In terms of content coverage, MIDAS and HIT-6 have similar content, which covers difficulties with education or employment, difficulties with home-based activities, and difficulties with leisure time, with the HIT-6 also addressing mental functions connected to energy level and emotional functions. The same content is covered by the MSQ, with the addition of difficulties with informal and family relations.
Instruments derived from the WHODAS and from the SF Health Survey families were used in fewer studies. The results of our linking exercise analyzed the 36 items version of these questionnaires. These two instruments were linked to a higher amount of ICF categories. In addition to the aforementioned issues, i.e., difficulties with education or employment, with home-based activities, with leisure time, and difficulties with informal and family relations, the SF-36 also covers issues connected to mobility and self-care. The WHODAS 2.0 content further covers issues connected to communication activities, expands the scope of relations, and also included some EFs that may hinder patients’ ability to perform activities, or worsen headache. The main reason for such a wider variety of content lies in the fact that these two measures are not specific for headache disorders and cover also how much the environment could be a barrier for headache patients.
Two instruments were used to specifically address work-related difficulties in patients with migraine, the WPAI [172] in three studies and the HEADWORK questionnaire [110] in two studies, which were specifically developed on samples of patients with episodic and chronic migraine. The first addressed difficulties in work-related activities in general, whereas in the second instrument work-related problems were broken down in a variety of single tasks, and also included few EF that may hinder work-related tasks or worsen headache.
Other less used tools were the Migraine Functional Impact Questionnaire (MFIQ) [68], the Migraine Physical Function Impact Diary (MFIPD) [124] addressing impact on daily functioning, and the 24-h Migraine Quality of Life Questionnaire (24-h MqoLQ), addressing various dimensions of QoL [173,174]. Finally, the HEADWORK questionnaire [110] was validated on migraine patients, although deemed to be feasible to address work-related problems of other headache patients.
In TTH research, the most used tools were the HIT-6, the Headache Disability Inventory (HDI) [175] and the SF-36, used in eight, six, and four studies, respectively.
The HIT-6 content covers difficulties with education or employment, difficulties with home-based activities, difficulties with leisure time, and mental health issues connected to energy levels and emotional functions. The HDI includes HIT-6 content, but also issues connected to cognitive functions, muscle tenderness, transportation, and difficulties with relations. Finally, the SF-36 content covers difficulties with education or employment, with home-based activities, mobility, self-care, leisure time, and difficulties with informal and family relations.
It has to be noted that no TTH-specific measure has been developed, and that research on TTH is based on measures developed for migraine (i.e., MIDAS [6] and the MSQ [8]) or designed for headache disorders as a whole group (i.e., HIT-6 [7] or the HDI [175]).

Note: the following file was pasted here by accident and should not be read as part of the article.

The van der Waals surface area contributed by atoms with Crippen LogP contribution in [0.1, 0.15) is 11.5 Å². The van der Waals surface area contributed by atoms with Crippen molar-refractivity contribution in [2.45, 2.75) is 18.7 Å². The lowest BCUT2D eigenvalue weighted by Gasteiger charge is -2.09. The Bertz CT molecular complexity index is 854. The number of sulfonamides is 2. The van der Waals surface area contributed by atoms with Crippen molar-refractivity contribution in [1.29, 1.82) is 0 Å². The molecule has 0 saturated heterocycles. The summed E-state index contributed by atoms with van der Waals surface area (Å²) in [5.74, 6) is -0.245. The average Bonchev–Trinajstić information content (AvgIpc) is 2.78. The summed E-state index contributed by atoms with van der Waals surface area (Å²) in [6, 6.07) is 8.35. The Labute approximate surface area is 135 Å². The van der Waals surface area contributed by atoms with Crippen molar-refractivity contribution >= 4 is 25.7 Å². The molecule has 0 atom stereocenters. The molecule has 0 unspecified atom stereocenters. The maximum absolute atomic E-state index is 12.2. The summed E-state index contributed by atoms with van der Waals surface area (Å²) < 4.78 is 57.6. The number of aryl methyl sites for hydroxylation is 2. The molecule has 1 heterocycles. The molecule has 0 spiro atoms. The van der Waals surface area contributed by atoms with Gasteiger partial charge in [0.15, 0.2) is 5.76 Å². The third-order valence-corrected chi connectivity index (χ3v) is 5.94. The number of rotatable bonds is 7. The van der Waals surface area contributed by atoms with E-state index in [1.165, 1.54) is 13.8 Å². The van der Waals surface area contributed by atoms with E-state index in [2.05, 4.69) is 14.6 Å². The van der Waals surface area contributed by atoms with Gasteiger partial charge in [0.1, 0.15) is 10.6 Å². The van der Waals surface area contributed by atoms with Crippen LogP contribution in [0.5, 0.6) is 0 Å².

The most used assessment instruments in CH were the HIT-6 and the SF-36, used in seven and four studies respectively. Two CH-specific assessment instruments have been developed, the Cluster Headache Quality of life scale (CHQ) [135], and the Cluster Headache Scales (CHS) [56]. The CHQ content covers mental functions connected to impulse control, sleep, cognitive, and emotional functions, as well as pain, and a set of activities connected to watching, reading, self-care, relations, general daily life, work, and leisure time. The CHQ also covers some EF, specifically crowded and noisy places. The CHS is intended to address CH impact, and it covers mental health issues connected to energy level and mood, as well as impact on daily live and leisure time.

3.3. Common and Disease-Specific Elements of Functioning Covered by the Assessment Instruments

Table 3 shows common and disease specific elements of functioning covered by the assessment instruments used in the three primary headaches. The one-third threshold corresponded to six assessment instruments for migraine and three for both TTH and CH.
There were 15 ICF categories whose content was covered in at least one-third of the assessments used in each of the three primary headaches. Half of them corresponded to the core issues addressed by the most commonly used assessment, i.e. impact on daily life activities (d230-Carrying out daily routine), on home work (d620-Acquisition of goods and services; d630-Preparing meals; d640-Doing housework; d650-Caring for household objects), on school and work-related tasks (d830-Higher education; d850-Remunerative employment), and on leisure time (d920-Recreation and leisure). The remaining A&P categories refer to personal relations (d750-Informal social relationships; d760-Family relationships) and to attention-related tasks (d160-Focusing attention; d161-Directing attention). In addition to this, three BF were included: pain (b280), emotional functions (b152), which covered items connected to the expression of depression, anxiety, and anger, and the ICF category b130-Energy and drive, whose content includes both energy level (i.e. being full of energy and being tired) and impulse control. Minor differences existed, considering the fact that the instruments used in migraine research did not commonly address self-care issues such as washing and dressing.